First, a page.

Customer Segmentation: Using Behaviors to drive Data-driven Marketing

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The saying “actions speak louder than words” has never been more true than when it comes to segmentation. In trying to understand customers, both words and actions haved a role; when it comes to driving revenue, it is all about the actions.

Are you in danger of confusing attitudes for actions?

Many companies face this problem when it comes to segmentation. They conduct research on consumer attitudes and beliefs, with the goal of “better understanding their customers.” That attitudinal research is then grouped into segments with commonalities in attitudes about the category or just in general. Finally, those groups are described as personas, and the company fills the walls with those picture in an effort to make the company more “customer centric.”

This type of research is valuable when developing mass media creative, identifying opportunities for new products or new markets for the company as a whole. The problem occurs when marketers try to target one specific group for an offer, product or communication. The problem is: Who are the consumers who have those attitudes?

The research company may have provided the company with a “typing tool” — a questionnaire that, when answered, can place a consumer into a specific group. The problem with that approach is that you cannot get enough consumers to take the survey to be able to create a meaningfully sized group. Net of all, companies find that attitudinal segmentation is rarely actionable for database marketing.

The end result is that the attitudinal segmentation gets relegated to the back shelf and seldom referenced again. By the way, did I mention that such segmentation projects can range from $250,000 to over $1 million?

What’s the alternative? To avoid such situations, the best database marketers follow these three specific rules:

  1. Measure what you want to change. If the goal is to change behaviors (particularly transactional behavior), then group customers with similar behaviors rather than attitudes together. This approach will let you first identify different behavior patterns and then, importantly, identify customers with those patterns — each and every one of them. Then you can apply the rules of database marketing to drive additional retention, cross-sell and referenceability from them.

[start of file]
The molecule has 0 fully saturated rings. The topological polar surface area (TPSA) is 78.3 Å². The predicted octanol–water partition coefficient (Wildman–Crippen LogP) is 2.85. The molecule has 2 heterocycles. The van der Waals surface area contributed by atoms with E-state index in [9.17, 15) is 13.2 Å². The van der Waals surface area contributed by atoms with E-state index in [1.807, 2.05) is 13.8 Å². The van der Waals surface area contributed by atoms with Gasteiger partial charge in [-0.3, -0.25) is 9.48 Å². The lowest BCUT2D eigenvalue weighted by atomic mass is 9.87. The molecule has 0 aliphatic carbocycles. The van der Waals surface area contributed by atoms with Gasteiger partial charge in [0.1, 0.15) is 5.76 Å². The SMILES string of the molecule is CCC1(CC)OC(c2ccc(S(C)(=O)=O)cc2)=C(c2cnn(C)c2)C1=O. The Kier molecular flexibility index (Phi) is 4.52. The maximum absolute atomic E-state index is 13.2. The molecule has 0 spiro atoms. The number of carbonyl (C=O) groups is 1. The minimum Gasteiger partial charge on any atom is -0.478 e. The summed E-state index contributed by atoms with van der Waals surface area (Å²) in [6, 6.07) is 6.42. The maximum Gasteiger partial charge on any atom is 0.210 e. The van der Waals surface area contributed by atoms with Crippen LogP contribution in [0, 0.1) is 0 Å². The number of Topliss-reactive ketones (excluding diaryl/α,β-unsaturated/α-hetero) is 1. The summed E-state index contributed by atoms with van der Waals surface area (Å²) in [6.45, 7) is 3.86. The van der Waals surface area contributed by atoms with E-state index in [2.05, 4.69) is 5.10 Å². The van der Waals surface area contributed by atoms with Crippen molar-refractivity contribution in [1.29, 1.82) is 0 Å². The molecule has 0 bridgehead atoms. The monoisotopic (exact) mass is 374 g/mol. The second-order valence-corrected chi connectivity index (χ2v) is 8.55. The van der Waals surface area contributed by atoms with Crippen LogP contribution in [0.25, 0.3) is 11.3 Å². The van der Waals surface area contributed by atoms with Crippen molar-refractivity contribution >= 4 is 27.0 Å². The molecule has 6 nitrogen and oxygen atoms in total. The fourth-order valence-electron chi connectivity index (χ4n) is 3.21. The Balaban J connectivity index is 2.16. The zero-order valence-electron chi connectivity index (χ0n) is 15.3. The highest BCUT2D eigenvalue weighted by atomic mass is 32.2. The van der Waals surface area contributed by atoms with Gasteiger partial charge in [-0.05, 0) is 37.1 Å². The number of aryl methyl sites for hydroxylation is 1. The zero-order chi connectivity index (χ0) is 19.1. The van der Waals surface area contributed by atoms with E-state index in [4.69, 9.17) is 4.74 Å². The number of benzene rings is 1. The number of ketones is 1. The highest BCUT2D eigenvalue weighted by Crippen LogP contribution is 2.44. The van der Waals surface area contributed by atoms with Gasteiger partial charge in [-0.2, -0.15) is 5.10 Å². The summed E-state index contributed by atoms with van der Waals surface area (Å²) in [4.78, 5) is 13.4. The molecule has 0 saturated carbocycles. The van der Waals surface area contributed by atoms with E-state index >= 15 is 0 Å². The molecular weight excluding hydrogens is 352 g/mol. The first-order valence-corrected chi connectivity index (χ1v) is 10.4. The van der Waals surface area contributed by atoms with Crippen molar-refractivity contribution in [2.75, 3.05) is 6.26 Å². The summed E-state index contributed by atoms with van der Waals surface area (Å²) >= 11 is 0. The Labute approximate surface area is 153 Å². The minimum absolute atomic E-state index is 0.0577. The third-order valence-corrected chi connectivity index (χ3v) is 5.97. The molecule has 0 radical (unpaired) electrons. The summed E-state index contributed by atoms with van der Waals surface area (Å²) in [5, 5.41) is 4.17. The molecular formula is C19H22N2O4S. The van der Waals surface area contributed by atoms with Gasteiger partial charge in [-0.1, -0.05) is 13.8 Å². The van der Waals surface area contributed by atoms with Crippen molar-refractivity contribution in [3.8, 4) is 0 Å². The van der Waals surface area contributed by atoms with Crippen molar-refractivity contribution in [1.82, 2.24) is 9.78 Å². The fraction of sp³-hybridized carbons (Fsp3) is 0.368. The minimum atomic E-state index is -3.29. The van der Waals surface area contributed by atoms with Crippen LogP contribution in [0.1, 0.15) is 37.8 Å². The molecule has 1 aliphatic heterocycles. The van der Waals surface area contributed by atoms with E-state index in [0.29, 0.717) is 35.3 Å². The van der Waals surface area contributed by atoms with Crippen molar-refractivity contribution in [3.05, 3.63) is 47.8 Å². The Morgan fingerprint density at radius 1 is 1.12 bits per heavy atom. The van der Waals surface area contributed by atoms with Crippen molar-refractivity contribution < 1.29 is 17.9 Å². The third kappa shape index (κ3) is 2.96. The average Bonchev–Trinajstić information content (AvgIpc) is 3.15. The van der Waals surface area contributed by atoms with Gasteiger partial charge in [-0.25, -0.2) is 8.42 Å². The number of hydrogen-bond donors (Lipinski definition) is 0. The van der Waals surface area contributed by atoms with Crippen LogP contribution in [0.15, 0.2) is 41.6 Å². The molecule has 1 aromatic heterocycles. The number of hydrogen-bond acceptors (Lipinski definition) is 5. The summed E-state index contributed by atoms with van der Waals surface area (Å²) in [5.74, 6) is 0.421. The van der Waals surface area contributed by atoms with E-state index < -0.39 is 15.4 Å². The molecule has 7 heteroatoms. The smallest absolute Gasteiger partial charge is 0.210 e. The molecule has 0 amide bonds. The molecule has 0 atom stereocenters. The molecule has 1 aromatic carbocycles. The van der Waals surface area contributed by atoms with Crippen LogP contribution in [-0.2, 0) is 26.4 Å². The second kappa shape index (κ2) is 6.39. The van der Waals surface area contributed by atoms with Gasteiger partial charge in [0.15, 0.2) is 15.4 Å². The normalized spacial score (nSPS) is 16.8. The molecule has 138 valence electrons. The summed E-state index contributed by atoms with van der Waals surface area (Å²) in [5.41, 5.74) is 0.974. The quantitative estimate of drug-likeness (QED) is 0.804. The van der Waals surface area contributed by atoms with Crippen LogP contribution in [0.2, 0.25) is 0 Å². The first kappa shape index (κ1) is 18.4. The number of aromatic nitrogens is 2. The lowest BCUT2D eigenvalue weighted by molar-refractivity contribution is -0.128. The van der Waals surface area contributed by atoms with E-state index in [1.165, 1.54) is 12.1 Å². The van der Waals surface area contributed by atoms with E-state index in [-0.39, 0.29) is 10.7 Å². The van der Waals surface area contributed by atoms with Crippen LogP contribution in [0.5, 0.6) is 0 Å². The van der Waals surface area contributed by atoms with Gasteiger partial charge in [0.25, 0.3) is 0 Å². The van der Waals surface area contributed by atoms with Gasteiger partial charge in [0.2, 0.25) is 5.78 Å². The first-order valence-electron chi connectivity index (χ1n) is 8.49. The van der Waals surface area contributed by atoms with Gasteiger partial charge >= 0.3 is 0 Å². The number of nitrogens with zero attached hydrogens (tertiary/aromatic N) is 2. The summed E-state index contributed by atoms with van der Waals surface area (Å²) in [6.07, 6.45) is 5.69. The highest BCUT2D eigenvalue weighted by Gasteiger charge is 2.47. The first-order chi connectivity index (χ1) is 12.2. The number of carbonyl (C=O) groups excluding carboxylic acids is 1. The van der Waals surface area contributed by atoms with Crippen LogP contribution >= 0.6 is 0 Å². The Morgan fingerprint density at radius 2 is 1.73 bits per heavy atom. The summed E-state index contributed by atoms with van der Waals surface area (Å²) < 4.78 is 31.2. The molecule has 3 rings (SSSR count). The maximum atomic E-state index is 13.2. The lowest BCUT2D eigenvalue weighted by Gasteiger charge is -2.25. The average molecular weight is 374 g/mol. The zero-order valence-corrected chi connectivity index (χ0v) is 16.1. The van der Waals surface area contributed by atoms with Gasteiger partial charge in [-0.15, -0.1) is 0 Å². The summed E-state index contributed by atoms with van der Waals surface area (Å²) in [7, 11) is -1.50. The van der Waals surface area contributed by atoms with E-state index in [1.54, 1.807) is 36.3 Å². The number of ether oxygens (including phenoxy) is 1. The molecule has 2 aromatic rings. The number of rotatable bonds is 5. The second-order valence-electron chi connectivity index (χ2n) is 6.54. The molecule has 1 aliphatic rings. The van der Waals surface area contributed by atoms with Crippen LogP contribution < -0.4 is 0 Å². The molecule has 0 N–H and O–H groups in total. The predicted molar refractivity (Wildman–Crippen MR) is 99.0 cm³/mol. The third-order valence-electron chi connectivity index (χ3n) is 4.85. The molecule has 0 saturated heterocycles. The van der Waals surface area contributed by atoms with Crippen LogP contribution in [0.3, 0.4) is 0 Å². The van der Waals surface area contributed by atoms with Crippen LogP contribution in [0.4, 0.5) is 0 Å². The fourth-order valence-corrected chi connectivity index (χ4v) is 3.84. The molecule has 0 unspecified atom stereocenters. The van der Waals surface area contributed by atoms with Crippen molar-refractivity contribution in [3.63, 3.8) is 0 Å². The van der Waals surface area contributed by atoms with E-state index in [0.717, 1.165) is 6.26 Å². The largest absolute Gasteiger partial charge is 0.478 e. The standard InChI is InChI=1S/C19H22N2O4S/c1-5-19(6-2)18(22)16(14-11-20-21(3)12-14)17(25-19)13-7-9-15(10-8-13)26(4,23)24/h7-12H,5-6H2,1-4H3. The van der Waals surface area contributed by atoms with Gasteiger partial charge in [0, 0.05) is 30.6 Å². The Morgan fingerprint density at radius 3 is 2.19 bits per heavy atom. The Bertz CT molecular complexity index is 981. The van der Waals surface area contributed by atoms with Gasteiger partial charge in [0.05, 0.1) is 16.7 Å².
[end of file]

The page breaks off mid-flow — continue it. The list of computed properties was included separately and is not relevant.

2. People are as they act, not as they say. Research has shown that consumers who claim to have the same beliefs (and even same claimed purchase behavior) frequently differ in their purchases when it is measured. Behavior is the one factor that cannot be debated — as Joe Friday said in Dragnet, it is all about “just the facts, ma’am, just the facts.”
  3. The more you know, the more you know. Don’t stop with customer purchase behavior with your company; expand your knowledge base by identifying website behavior, email open/click behavior, store credit card behavior and so on. The more you know about a customer from their behavior, the most you will be able to complete the picture of that customer.
It does not matter if the customer is Hispanic or White, young or old, rural or urban. Customers who purchase and behave the same are effectively the same from a marketing standpoint.

Behavioral segmentation lays the groundwork for a deeper understanding of your customers: segment migration over time, seasonality, promotional response, product preference, and so on. Each of those pieces helps you build a fundamental understanding of the levers that can be pushed with your customers to help build stronger,long-lasting, profitable relationships — the end goal of data-driven marketing.

Customer segmentation is a critical component of marketing credibility. To learn more about improving your credibility with the CEO, check out my ebook.

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